This is the closest I can come to a relevant photo. It's from the 2009 Syracuse Stage production of Up, in which Christopher DuVal appeared (though not in this photo.) DuVal directed the University of Idaho production, featured at the region 7 Kennedy Center American College Theater Festival.
The other play that some readers may have seen before was Up, by American playwright and TV writer Bridget Carpenter, presented at HSU by the University of Idaho. It is one of several works inspired by the true story of Larry Walters, who soared to 15,000 feet in the air in a lawn chair tethered to weather balloons. To further confuse matters, its subtitle--“The Man in the Flying Lawn Chair--” is the title of an apparently different play. (It also has nothing directly to do with the recent Pixar film called Up.) This play takes place 15 years after that flight, when “Walter” is searching vainly for his second act, while life goes on for his wife (a postal worker and chief breadwinner) and teenage son.
It’s been produced several times, including at the Oregon Shakespeare Festival in 2006, where I saw it. It’s likely where the Idaho director, Christopher DuVal also saw it. He was acting at OSF that year—I saw him play Aytolycus in The Winter's Tale. He later acted in the 2009 Syracuse Stage production of Up.
As the play opens, Walter is working on a new invention, desperately seeking inspiration and support from another dreamer—Philippe Petite, then in the news for walking a tightrope between the Manhattan Twin Towers. Meanwhile his wife Helen supports the family by walking a postal route. Their teenage son Mikey meets the new girl in school, a smart and sunny outsider with a dark past, glorying in her pregnancy. She lives with her Aunt Chris, who involves Mikey in her home-based sales business.
Maybe because I’ve been seeing a lot of older multi-act plays forced into today’s two-act structure, I found myself especially impressed by how Carpenter ends the first act, with a promising moment of bliss: Mikey had made a lot of money from Aunt Chris, he and Maria are in love and he’s volunteered to be a father to her child. Even Walter is cheerfully going off to work each day and bringing home the bacon.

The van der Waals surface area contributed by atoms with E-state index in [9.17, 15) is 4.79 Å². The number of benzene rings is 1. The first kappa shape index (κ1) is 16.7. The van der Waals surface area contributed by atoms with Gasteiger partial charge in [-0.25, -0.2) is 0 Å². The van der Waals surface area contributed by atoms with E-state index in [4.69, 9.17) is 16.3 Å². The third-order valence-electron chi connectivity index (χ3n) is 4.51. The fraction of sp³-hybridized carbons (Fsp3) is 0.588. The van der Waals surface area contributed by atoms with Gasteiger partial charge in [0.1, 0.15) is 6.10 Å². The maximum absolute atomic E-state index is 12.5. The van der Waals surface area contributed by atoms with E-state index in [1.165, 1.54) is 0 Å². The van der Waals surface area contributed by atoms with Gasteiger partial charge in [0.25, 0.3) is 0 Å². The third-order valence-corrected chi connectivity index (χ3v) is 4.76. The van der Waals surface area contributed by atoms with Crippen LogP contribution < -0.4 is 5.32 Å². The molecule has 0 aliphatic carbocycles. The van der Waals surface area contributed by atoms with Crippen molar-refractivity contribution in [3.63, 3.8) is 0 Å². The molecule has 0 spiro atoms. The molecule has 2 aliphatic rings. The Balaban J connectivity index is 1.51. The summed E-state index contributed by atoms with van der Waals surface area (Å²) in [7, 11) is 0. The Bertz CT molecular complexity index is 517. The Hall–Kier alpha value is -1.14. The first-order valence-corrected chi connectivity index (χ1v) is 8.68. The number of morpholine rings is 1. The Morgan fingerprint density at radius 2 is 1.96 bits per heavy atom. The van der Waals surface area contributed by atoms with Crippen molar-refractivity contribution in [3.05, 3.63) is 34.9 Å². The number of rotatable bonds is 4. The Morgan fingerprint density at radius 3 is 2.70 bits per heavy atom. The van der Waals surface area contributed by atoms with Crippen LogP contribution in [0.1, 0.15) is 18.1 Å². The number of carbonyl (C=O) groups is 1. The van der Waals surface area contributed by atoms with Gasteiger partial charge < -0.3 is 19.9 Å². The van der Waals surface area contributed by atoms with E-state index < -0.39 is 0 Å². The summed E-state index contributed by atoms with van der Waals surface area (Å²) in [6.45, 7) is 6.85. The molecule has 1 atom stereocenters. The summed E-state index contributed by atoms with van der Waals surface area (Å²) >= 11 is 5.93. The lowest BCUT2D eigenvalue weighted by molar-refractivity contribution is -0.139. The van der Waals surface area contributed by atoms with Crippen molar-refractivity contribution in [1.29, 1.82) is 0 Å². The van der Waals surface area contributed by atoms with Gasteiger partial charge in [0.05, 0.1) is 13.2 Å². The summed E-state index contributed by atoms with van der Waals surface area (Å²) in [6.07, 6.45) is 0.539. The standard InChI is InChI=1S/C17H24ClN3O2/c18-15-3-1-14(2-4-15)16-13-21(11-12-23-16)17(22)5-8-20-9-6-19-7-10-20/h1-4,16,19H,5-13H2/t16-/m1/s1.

It’s not how you’re supposed to end the first act, which is with some crisis to entice the audience back to see the resolution. But this works in the odd way the whole play works. Emotionally, you are thrilled because everything is coming up roses, so you start intermission with good feeling. Yet there’s also nowhere to go but down, and you have to know that there’s an entire act to come, and probably lots of trouble ahead. So the expectation of the crisis that needs to be resolved is there, even if the crisis is just potential, just implied in the fact that this is a two act play.
And of course the second act reveals that little is as it seems, and every character hurts another. But by now, we care for these characters—or at least one of them. The teenage son (Mikey) changes more visibly than any other character (to Michael). This is a great acting role, and the actors in both productions I saw (Phoenix Tage for Idaho) made the most of it, winning audience affection with the gangly teen of the first scenes, through his transformations and trials.
If memory serves (and by now it’s mostly feeling memory), affection for the other characters was mixed at OSF. Audience loyalties divided on Walter the dreamer vs. Helen the responsible if disillusioned and perhaps distant wife. There was similar ambivalence about Maria, the unwed mother-to-be. But in the Idaho production, all of these characters were sympathetic.
That’s how they were played, aided by the rest of the production. The sets at OSF were more detailed and realistic—a fully equipped kitchen, a realistic living room for Aunt Chris. The portrayals also seemed to go deeper into drama, into character and relationship flaws, particularly in the wife Helen, and her seemingly quirky habit of referring to her “real husband” and “real family” when her actual husband and son weren’t living up to her expectations. There was more pain and portent in this production.
The Idaho set was simpler, more symbolic, and dominated by a luminous sky blue backdrop. The characterizations were equally luminous, seemingly bathed in sunlight. As Maria, Brittany Brook was especially ethereal, almost saintly. But this otherworldly, lit-from-within quality was in all the characters, with the exception of Aunt Chris. The fall for the family was violent, but this transcendent quality seemed to reappear immediately.